Overwhelming Evidence Of Guilt Constitutes Unfair Trial, Blagojevich Lawyers Say
Governor Blagojevich has declared that he now would like to address the Illinois Senate, reversing an earlier decision to skip the trial in favor of a media blitz, a gambit to invoke the rare "declaration of innocence by the public" legal ruling allowed by U.S. law.
Having failed to garner public support, the governor's legal team now intends to argue that in the absence of witnesses that can refute government evidence of corruption, and with no allies willing to perjure themselves to defend the governor's innocence, the case against Blagojevich is inherently unfair and mean.
"It's been a witch hunt from the start," said attorney Sam Adam. "How can it be a fair trial when my client is so obviously guilty that there is no way to establish his innocence? Short of bribing the judges, or making witnesses magically 'disappear', it just isn't fair."
While the impeachment trial is not subject to the same regulations as a federal trial -- both of which the governor will have to face in the coming weeks and months -- Blagojevich will still face judgment from only his enemies who cannot be expected to vote in his favor, he said in an interview with Good Morning America.
"There isn't one lobbyist or construction contractor on any of these panels," he complained to the show's co-anchor, Bill Weir. "How can I be expected to establish my innocence when the votes will be cast by public officials based solely on the facts of the case, and not favors I may have done for them in the past, or state-funded jobs I awarded their firms for a few campaign contributions? That's just not how it's done in Illinois."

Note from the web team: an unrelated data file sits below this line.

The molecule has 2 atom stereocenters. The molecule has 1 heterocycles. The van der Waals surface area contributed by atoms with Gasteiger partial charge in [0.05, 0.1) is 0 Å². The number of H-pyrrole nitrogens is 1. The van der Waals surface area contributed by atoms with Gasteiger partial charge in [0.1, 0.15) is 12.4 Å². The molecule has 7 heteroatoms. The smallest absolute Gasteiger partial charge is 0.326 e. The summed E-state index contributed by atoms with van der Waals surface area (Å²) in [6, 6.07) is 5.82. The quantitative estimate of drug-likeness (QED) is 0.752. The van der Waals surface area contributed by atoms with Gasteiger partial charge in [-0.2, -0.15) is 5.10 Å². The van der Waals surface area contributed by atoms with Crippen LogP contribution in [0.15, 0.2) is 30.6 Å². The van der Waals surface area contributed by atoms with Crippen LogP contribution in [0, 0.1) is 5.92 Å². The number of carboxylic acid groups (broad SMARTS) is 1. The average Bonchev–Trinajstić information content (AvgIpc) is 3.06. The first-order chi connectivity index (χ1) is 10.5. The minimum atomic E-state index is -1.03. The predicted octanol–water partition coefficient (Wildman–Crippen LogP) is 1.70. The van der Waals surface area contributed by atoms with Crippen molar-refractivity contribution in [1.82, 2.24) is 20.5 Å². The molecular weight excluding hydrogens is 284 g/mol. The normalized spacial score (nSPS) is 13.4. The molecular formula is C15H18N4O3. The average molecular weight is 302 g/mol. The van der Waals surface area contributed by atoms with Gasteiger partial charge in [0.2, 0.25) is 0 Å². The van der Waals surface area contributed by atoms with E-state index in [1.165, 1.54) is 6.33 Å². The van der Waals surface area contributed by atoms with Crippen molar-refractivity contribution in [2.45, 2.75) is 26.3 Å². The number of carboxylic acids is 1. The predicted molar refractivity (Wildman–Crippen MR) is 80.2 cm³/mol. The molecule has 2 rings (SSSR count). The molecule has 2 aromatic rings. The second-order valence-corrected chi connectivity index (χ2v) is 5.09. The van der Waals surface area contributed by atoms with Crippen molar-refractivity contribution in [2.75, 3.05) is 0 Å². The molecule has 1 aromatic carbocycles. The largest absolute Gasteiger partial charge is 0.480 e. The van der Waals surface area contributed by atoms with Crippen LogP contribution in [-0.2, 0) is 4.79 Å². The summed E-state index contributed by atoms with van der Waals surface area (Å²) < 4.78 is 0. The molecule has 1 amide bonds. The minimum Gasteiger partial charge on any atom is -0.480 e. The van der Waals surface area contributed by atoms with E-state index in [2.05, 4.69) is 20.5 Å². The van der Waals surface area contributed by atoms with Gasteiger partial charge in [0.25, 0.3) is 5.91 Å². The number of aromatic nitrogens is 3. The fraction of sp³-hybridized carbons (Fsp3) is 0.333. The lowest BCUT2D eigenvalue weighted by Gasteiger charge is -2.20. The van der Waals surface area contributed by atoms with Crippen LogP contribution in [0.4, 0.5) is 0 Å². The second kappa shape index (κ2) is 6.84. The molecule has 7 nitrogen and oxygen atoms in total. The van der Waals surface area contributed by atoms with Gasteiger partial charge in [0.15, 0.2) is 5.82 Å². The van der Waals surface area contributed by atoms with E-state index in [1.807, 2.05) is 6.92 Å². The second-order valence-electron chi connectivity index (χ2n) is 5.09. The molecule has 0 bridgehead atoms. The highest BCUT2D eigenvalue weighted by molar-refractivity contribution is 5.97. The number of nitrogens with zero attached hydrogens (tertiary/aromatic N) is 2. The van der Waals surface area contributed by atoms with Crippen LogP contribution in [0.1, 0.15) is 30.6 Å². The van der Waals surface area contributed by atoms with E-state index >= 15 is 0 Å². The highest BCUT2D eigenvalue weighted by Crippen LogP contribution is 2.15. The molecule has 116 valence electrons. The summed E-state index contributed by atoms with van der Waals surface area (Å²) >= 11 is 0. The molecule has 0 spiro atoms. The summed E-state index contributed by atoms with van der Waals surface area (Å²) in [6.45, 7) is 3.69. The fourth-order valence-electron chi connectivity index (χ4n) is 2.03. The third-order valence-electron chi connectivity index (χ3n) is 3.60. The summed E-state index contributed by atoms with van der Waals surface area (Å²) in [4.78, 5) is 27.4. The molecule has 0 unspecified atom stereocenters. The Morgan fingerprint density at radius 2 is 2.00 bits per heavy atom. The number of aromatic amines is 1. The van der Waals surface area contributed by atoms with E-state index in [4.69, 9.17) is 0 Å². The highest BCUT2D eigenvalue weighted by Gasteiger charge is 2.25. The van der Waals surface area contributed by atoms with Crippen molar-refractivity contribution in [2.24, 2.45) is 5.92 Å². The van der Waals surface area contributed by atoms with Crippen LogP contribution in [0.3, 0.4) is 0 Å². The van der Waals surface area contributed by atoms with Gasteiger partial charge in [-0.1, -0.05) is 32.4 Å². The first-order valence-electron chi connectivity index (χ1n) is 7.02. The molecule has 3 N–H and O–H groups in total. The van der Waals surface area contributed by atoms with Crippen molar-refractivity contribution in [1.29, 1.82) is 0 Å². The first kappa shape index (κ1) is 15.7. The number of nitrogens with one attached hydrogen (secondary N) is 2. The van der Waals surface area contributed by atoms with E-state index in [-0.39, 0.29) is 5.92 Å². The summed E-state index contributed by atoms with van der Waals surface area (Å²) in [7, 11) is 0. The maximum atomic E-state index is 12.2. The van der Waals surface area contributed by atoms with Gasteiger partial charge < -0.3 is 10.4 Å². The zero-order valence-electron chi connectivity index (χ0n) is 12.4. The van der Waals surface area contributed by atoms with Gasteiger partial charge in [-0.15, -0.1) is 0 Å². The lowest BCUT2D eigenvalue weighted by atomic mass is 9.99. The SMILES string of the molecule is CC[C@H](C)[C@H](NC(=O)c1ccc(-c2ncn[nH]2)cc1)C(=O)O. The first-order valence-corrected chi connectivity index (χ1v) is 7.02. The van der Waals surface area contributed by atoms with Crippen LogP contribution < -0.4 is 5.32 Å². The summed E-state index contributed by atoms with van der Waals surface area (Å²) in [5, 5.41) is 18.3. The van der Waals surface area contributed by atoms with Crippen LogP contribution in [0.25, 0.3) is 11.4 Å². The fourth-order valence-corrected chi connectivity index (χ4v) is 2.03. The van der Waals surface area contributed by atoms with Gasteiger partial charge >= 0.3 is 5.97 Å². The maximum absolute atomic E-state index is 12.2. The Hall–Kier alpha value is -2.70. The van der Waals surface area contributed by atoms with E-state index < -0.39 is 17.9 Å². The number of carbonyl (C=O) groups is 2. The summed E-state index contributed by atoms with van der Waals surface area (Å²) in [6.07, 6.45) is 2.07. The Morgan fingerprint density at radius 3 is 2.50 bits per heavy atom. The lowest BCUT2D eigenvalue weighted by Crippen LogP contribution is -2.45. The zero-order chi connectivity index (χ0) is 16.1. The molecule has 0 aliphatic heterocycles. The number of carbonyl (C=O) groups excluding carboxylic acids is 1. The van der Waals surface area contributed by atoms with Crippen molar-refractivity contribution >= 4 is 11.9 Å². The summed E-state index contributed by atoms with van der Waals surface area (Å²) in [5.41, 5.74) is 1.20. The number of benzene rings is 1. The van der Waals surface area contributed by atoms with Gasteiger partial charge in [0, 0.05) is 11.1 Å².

Blagojevich then compared himself to over 70 heroic figures from history and film, including Harrison Ford in Air Force One, "the fat kid" from The Goonies, and the entire Allied Forces of World War II.
In fact, some members of the governor's legal team claim that having no witnesses to refute the charges constitutes a violation of the 5th amendment, which states that an individual can not be forced to witness against himself.
"Does it come as a surprise to anyone why up until recently, the governor refused to be part of a trial that gives him no chance to clear his name?" asked former Blagojevich attorney Ed Genson, who has already left the case. "It's emblematic of a broken and biased system -- the same system that sent Nobel Peace Prize nominee and kindly old man George Ryan to the slammer for six years for corruption. How can it be constitutional for a guilty man not to be found innocent?"
So far, prosecutors have shared only a few of their tapes of Blagojevich, in which he is heard to try and garner large campaign contributions in exchange for legislation, saying things like "I fucking need the shit-fucking motherfucking cash, you shitty fucking ass-shit fucker." In his defense (i.e., on talk shows, not in a court of law), Blagojevich says that these conversations are being taken out of context.
"They're not playing the whole tape, which has way, way worse stuff on it," he told the women of The View. "They're probably saving a lot for the federal prosecution, which makes sense to me...and that's exactly my point. It's too much for me to handle. I'm so guilty that there's just no fair way to declare me guilty."
Despite his best efforts, most believe that Blagojevich's impeachment is imminent. It is expected to put a permanent end to corruption in Chicago politics.